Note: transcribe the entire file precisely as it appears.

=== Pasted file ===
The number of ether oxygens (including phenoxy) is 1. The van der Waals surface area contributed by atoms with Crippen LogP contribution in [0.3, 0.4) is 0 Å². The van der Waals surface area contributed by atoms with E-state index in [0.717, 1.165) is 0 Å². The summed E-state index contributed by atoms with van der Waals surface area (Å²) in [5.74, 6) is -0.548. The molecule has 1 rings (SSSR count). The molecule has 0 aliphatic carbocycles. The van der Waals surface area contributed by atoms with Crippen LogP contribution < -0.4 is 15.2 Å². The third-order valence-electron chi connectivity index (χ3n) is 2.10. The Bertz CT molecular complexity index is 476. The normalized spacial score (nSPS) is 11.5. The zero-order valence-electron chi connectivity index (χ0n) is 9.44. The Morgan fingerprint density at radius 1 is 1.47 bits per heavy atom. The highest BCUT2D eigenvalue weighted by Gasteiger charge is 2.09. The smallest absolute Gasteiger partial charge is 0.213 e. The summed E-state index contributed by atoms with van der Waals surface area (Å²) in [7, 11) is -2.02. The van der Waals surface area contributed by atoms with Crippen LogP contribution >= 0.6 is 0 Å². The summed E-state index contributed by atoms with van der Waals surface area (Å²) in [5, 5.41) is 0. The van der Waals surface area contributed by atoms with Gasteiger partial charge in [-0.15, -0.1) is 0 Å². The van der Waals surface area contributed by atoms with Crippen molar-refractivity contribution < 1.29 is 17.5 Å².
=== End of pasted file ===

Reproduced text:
The number of ether oxygens (including phenoxy) is 1. The van der Waals surface area contributed by atoms with Crippen LogP contribution in [0.3, 0.4) is 0 Å². The van der Waals surface area contributed by atoms with E-state index in [0.717, 1.165) is 0 Å². The summed E-state index contributed by atoms with van der Waals surface area (Å²) in [5.74, 6) is -0.548. The molecule has 1 rings (SSSR count). The molecule has 0 aliphatic carbocycles. The van der Waals surface area contributed by atoms with Crippen LogP contribution < -0.4 is 15.2 Å². The third-order valence-electron chi connectivity index (χ3n) is 2.10. The Bertz CT molecular complexity index is 476. The normalized spacial score (nSPS) is 11.5. The zero-order valence-electron chi connectivity index (χ0n) is 9.44. The Morgan fingerprint density at radius 1 is 1.47 bits per heavy atom. The highest BCUT2D eigenvalue weighted by Gasteiger charge is 2.09. The smallest absolute Gasteiger partial charge is 0.213 e. The summed E-state index contributed by atoms with van der Waals surface area (Å²) in [7, 11) is -2.02. The van der Waals surface area contributed by atoms with Crippen LogP contribution >= 0.6 is 0 Å². The summed E-state index contributed by atoms with van der Waals surface area (Å²) in [5, 5.41) is 0. The van der Waals surface area contributed by atoms with Gasteiger partial charge in [-0.15, -0.1) is 0 Å². The van der Waals surface area contributed by atoms with Crippen molar-refractivity contribution < 1.29 is 17.5 Å².